Asian Pay Television Trust, owner of Taiwan’s third-largest cable television operator, slumped on its first day of trading in Singapore to become the world’s worst initial public offering this year on concern marginal earnings growth will limit its ability to sustain dividends.
The stock sank 5.2 percent to close at 92 Singapore cents, retreating from an intraday high of S$1.005. That makes the IPO the worst among companies that raised at least $1 billion worldwide, according to data compiled by Bloomberg. The benchmark Straits Time Index dropped 1.1 percent.
The trust, which owns Taiwan Broadband Communications Co., sold 1.44 billion shares at 97 Singapore cents each, raising S$1.39 billion ($1.1 billion) in its initial share sale. The stock offers a projected yield of 8.5 percent for 2014 based on the price for its IPO, according to its prospectus. That compares with the estimated dividend yield of 4.9 percent for StarHub Ltd., Singapore’s biggest cable TV operator, for the next 12 months, according to data compiled by Bloomberg.
“People don’t understand where the valuation is coming from,” said Jason Hughes, Singapore-based head of sales at CMC Markets. “Investors could be questioning what sort of growth can be expected going forward.”
Asian Pay Television expects revenue to increase to S$310.8 million this year and to S$323.8 million in 2014, according to the prospectus. That compares with S$308.7 million in 2012.
Macquarie International Infrastructure Fund sold its stake in Taiwan Broadband as part of its planned shutdown. The Singapore-listed fund, which owned 47.5 percent of Taiwan Broadband, said in April that it was seeking at least 40.8 Singapore cents per share from the sale.
Asian Pay Television’s IPO is the second-biggest offering in the city-state this year after Mapletree Greater China Commercial Trust raised $1.4 billion in February, according to data compiled by Bloomberg.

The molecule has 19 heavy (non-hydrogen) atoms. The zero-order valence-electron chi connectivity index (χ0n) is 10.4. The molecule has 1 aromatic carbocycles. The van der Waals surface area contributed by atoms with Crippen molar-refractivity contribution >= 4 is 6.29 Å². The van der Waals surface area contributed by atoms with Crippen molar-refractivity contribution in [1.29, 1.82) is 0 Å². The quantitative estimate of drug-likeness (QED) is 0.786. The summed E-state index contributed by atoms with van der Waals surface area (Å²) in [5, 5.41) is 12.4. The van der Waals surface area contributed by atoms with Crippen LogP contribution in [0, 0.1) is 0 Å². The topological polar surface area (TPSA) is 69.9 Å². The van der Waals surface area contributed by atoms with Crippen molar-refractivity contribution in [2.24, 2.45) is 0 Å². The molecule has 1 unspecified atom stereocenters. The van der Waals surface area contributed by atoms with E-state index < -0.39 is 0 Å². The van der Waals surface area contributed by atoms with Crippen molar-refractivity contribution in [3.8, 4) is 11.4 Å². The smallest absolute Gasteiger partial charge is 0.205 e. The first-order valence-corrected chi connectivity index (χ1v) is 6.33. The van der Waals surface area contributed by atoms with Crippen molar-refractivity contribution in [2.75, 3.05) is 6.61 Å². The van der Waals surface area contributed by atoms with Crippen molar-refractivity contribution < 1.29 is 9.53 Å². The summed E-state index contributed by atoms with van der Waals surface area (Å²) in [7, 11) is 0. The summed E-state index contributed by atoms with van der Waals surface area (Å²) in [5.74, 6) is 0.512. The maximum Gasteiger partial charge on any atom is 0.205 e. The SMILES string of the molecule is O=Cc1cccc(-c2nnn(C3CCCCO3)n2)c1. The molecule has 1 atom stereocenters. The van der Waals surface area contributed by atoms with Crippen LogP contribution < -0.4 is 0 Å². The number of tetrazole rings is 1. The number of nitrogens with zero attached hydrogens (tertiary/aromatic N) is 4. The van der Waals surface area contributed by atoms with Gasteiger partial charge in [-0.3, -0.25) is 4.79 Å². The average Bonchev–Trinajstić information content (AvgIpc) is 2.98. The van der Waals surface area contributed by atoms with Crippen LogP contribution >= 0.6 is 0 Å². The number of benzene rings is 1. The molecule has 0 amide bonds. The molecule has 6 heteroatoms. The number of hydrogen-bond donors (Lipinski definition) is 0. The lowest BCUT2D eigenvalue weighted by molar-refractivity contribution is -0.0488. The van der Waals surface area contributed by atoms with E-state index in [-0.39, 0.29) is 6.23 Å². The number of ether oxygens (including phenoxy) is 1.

The shares were offered at a price of as much as S$1 and sold to investors including Neuberger Berman LLC and Quantum Partners LP, the prospectus shows. Taiwan Broadband, established in 1999, serves more than 750,000 cable TV households with over 150 channels, according to its website.
Newspaper publisher Singapore Press Holdings Ltd. said this week it plans to raise about S$540 million from an IPO of a real estate investment trust, with a listing expected in early July. Overseas Union Enterprise Ltd. said in March it’s in talks with banks to set up a REIT in the city-state. In Hong Kong, Langham Hospitality Investments, a trust backed by Great Eagle Holdings Ltd. hotels, is scheduled to start trading tomorrow.
“The monetization of assets through REITs or trust structures may be difficult now because of a change in interest rate expectations towards higher rates,” Alan Richardson, a Hong Kong-based fund manager who helps oversee about $110 billion for Samsung Asset Management Co., said. “That theme appears to be coming to a close.”
Macquarie Group Ltd. and JPMorgan Chase & Co. were joint global coordinators for the offering, and DBS Group Holdings Ltd. and CIMB Group Holdings Bhd. also helped manage the IPO.